Applying analytics in sports is complex. Being able to confidently predict events or outcomes requires taking many variables into account, thus producing complicated statistical outcomes and probabilities. Though data and statistical methods are available to predict who wins a football game with extraordinary accuracy, the complexity of the process leaves coaches scratching their heads. In many instances, the use of analytics in football boils down to not the availability or accuracy of the data, but how willing the coaches and players are in receiving and processing the data.
A key feature in a program’s investment in analytics comes from the Owners’ or Head Coaches’ receptiveness of the data. A team of highly qualified analysts could find numerous correlations or predictors, but if a coach doesn’t look at the report, ignores the statistics, or does not believe in or understand the results of the study, then what good does the data do? Frequently, data is being rejected not because it is inaccurate, but because it is not clearly understood or applied by coaches.
Tony Khan, the Jacksonville Jaguars’ Senior Vice President of Technology and Analytics, recently expressed in a Sports Illustrated interview: “There are a lot of skeptics, and that’s honestly probably on the analysts and the statisticians. You have to be able to explain it to the football people in their terms. That’s why I try to study that, to be able to communicate with coaches and scouts on a meaningful level, instead of forcing them to use our terminology.”
To Khan’s point, coaches are often more comfortable with the physical competition they observe on the field and on video and language they have heard for years in locker rooms and on sidelines. They are less familiar with statistical software packages, complex mathematical equations, and terms typically associated with these analytical activities. While coaches are tasked with roles that include recruiting, game-planning, instructing the players, and roster management, throwing a data analysis lesson on top of that is the least of their concern. Data analysts have an apparent difficult time translating statistical findings into a practical application for the sport. Therefore, the goal of new data analysts is not only to find game breaking statistics, but to effectively translate those statistics into something that the coach can understand and use.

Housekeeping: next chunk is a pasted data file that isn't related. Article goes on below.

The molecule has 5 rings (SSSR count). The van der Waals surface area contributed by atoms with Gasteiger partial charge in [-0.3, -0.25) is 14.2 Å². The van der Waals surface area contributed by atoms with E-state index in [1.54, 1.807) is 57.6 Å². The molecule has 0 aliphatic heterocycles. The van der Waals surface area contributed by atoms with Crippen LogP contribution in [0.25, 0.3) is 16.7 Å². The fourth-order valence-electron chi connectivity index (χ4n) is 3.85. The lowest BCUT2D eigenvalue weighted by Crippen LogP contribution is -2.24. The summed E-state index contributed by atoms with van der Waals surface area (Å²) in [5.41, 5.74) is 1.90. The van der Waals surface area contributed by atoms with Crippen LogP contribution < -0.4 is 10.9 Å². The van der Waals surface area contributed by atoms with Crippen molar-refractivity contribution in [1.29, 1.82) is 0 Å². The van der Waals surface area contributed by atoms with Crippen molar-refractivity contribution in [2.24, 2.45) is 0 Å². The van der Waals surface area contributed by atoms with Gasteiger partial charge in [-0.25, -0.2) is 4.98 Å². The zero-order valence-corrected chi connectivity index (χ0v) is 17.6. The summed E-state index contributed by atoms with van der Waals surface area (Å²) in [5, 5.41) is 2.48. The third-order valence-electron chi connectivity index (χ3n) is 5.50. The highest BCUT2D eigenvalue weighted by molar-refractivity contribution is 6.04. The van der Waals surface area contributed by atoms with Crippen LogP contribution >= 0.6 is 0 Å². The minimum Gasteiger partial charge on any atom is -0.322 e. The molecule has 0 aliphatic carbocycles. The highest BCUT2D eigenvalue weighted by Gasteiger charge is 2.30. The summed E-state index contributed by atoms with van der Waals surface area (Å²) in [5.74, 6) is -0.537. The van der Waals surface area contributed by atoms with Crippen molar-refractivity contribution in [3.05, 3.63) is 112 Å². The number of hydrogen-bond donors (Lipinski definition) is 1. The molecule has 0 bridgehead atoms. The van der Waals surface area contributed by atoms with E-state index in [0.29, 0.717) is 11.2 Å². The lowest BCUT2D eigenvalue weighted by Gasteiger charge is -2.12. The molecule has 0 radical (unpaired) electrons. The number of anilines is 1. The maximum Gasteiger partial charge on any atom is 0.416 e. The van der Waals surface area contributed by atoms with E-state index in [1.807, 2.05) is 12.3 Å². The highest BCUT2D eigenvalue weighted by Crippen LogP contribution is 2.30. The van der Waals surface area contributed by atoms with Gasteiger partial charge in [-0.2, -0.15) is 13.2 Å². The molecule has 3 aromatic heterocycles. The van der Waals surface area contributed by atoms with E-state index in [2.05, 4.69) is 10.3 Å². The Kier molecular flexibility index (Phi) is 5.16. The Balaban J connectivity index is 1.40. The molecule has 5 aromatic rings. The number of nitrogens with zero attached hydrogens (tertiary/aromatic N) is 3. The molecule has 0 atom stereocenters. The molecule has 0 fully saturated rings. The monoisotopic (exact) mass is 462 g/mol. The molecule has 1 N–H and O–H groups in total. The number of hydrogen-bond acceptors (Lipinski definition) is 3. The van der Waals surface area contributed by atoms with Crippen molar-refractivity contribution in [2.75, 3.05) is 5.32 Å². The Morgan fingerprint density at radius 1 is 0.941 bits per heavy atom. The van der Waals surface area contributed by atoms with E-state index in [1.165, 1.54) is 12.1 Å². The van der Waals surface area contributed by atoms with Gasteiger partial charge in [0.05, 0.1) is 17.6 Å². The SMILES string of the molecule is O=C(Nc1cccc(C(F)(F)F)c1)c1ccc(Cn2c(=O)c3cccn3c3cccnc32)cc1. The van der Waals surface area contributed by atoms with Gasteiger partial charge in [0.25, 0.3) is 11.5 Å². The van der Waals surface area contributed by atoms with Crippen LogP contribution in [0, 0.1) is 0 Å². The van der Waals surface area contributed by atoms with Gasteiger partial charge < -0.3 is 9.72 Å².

How do we solve the problem?
To help solve this issue, it is imperative that data analysts working with any client – and especially with those who might lack business or mathematics backgrounds – sharpen their communication skills and connect with their audience. It is of great benefit to listen to others’ perspectives, concerns, and the language they use. It is helpful to acknowledge where your client’s attention is focused, and work to help them confirm or challenge ideas (or possibly offer alternative solutions). Analysts need to shape insights to be easily processible and directly related to the needs and desires of those they are serving. This might include using easy-to-understand graphics and terminology they are familiar with.
In my personal experience of being a data analyst for a football team, I have had countless opportunities to explain statistical findings in ways that coaches understand. One example was during a conversation with our special teams coordinator on how we want a high mean and a low standard deviation for punt distance when analyzing punters. Drawing box-and-whisker plots might be an appropriate visual for some audiences, but likely wasn’t easily discernable for coaching insights. So, in communicating with this coach I was able to share that standard deviation, a measure of central tendency, directly relates to the consistency of a punter. Therefore, even though one punter might have a higher average punting distance than his counterpart, if the other is more consistent, this second player should deserve the starting spot. This simple explanation, using language the coach was familiar with, was able to clearly share the valuable insights from my analysis.